Knowledge, Attitudes, Beliefs, Screening and Management Practices of Domestic Violence against Women among Emergency Departments’ Health Care Providers in Lebanon

by Rasha Shehadi 


Violence against women has been recognized as “perhaps the most shameful human rights violation. And, it is perhaps the most pervasive” (Annan, 1999, page1). Domestic violence against women (DVAW) knows no culture, religion, borders, or beliefs, and women continue to endure domestic violence worldwide, with estimates varying from 20% to 50% from one country to another (UNICEF, 2000). Initially regarded as a human right issue, DVAW turned into a public health concern due to the global women’s organizations efforts (WHO, 2002). This phenomenon continues to be a “global epidemic” that jeopardizes women’s psychological, physical, sexual and reproductive, and economic wellbeing (Garcia-Moreno and Watts, 2011; Chambliss, 2008; UNICEF, 2000).​

Between the Blogosphere and the Public Sphere: Egyptian Women Bloggers Before and After the January 25th Revolution

by Rand Ali El Zein


The digital age has witnessed the rapid rise of blogging in the Arab world (Khiabany and Sreberny, 2007). Blogs became new platforms for political discussions, debates, and self-expression while sometimes functioning independent of statecontrolled media. Although most scholars remain uncertain of the ability of bloggers to instigate a revolution, blogs are nonetheless empowering enough to reshape the Arab public sphere. Lynch (2007) claimed the blogosphere is one of the places where mediated political debates and taboo topics find expression. Skalli (2006) provided a precise gendered perspective on the Arab public sphere. She claims that an understanding of the public sphere will remain incomplete if the role of women and the media are not investigated alongside each other. Annabelle Serberny (2002) has argued, “Women and the media are increasingly taken as a key index of the democratization and development of society” (p. 15). Moreover, El Sadda (2010) claimed that Arab blogging has created online literary counter-public, especially for Arab women who do not have easy access to traditional literary circles, such as coffee houses. ​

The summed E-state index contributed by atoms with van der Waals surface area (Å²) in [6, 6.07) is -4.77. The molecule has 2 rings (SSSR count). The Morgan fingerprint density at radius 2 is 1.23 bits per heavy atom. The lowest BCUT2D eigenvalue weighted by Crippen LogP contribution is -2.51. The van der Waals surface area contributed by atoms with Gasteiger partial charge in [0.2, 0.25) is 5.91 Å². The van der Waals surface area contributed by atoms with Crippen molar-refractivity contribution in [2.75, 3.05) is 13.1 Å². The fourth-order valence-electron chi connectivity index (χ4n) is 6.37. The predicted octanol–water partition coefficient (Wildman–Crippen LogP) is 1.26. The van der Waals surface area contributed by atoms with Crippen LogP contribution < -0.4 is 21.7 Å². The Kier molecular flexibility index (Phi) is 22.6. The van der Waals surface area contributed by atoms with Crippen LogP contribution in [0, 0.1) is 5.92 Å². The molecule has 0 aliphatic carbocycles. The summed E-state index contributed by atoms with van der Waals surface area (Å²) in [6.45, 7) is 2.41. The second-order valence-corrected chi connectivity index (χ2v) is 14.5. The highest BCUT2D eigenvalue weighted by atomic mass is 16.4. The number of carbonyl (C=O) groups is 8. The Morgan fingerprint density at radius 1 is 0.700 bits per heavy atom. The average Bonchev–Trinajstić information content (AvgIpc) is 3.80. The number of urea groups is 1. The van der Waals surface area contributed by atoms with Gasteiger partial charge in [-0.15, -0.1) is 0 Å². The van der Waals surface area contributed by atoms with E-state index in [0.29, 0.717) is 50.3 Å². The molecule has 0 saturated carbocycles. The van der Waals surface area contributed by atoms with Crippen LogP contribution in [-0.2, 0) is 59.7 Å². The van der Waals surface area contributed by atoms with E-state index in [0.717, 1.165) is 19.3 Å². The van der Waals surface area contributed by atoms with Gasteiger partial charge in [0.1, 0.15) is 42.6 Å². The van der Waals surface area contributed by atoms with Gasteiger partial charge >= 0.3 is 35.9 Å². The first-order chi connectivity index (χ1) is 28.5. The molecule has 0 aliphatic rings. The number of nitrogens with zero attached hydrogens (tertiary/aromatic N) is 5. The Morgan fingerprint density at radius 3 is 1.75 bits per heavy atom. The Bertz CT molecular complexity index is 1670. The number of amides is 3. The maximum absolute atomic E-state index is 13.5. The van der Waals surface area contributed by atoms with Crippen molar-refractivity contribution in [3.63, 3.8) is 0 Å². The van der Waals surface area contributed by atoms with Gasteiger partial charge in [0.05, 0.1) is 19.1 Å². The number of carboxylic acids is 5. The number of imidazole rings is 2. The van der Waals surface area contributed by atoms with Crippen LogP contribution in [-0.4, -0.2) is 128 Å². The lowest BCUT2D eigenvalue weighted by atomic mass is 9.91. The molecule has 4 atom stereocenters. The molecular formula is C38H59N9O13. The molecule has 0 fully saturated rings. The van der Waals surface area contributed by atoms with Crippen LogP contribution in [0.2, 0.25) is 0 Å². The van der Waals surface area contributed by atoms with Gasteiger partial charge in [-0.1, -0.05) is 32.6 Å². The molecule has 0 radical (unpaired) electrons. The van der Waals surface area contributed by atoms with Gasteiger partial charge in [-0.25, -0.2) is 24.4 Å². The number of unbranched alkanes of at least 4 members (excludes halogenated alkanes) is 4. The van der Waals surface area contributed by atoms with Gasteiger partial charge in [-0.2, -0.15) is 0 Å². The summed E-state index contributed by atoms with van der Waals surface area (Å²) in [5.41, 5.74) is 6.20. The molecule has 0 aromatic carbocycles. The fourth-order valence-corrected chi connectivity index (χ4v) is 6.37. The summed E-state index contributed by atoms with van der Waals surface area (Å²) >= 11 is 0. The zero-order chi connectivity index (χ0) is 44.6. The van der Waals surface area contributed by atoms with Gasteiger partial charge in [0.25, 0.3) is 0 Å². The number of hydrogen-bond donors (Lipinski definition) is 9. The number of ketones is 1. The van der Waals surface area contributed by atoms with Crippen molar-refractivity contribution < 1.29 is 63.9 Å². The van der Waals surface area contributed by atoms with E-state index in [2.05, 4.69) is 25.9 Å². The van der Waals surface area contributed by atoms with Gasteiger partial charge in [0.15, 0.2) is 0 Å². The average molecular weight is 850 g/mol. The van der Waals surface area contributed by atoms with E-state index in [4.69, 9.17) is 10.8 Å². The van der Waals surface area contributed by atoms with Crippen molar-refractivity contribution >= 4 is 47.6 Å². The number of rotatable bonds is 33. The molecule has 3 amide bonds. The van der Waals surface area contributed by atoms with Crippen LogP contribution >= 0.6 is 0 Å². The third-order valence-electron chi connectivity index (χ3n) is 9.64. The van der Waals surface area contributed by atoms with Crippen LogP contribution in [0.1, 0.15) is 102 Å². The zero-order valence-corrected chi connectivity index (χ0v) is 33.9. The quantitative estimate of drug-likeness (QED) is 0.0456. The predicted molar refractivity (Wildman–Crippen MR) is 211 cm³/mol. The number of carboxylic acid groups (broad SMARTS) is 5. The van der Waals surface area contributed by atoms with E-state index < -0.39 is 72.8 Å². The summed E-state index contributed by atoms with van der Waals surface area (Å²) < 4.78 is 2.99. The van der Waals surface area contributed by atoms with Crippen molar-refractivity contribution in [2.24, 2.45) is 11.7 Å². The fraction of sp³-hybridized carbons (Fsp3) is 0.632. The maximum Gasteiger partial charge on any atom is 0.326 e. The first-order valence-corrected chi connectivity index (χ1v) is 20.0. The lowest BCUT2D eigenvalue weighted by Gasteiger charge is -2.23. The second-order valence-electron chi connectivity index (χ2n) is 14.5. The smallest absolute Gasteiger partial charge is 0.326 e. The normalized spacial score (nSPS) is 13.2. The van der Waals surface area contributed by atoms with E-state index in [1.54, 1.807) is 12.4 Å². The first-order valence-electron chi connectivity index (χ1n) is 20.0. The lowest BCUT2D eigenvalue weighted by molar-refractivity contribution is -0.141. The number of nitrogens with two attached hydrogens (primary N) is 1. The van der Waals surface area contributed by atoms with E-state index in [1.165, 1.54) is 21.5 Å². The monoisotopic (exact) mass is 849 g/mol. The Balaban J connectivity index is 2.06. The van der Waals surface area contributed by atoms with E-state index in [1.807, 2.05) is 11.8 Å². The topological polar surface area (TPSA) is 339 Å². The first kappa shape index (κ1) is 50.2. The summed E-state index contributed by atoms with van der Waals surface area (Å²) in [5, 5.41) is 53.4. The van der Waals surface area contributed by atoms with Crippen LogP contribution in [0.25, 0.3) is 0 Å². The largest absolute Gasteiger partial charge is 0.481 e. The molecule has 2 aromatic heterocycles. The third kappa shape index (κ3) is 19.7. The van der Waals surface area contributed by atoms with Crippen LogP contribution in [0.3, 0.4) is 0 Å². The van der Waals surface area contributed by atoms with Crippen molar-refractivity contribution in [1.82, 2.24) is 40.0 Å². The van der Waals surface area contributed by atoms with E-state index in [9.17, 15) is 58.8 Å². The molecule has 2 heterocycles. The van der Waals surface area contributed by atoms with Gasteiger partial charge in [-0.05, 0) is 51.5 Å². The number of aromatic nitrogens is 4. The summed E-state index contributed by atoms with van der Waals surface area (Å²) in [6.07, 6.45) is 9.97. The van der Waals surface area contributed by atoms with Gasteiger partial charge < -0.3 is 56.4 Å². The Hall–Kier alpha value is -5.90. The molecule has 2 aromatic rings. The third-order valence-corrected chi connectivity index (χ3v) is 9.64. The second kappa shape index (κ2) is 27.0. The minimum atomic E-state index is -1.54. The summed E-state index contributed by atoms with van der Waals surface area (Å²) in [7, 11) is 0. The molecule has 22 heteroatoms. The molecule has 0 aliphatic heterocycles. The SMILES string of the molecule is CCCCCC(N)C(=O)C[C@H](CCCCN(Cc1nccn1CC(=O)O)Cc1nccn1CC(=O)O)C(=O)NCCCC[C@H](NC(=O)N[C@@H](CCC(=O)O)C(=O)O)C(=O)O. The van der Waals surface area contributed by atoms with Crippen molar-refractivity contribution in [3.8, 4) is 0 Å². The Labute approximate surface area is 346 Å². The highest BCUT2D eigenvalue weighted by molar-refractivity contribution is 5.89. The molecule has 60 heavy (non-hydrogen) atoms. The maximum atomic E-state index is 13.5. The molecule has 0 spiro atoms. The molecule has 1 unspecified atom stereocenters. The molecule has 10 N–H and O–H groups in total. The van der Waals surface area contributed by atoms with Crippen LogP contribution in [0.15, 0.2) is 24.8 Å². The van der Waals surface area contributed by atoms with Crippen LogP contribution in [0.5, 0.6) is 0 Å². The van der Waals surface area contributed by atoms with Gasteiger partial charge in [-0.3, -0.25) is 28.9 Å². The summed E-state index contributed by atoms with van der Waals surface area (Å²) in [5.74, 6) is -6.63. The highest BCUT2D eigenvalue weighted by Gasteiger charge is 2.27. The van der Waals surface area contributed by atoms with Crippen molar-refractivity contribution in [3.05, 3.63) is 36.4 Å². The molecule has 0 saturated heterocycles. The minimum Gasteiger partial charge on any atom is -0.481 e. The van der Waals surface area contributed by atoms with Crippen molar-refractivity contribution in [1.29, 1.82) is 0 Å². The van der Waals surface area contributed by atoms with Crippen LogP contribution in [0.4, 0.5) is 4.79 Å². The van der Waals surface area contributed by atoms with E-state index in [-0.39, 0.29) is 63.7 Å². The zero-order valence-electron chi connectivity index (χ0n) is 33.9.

Understanding the “Queen Queer” Phenomenon of Women Working at Male-dominated Jobs in Lebanon: Defying the “3aib” Mystique via Redoing Gender?

by Maysa Mustafa Shawwa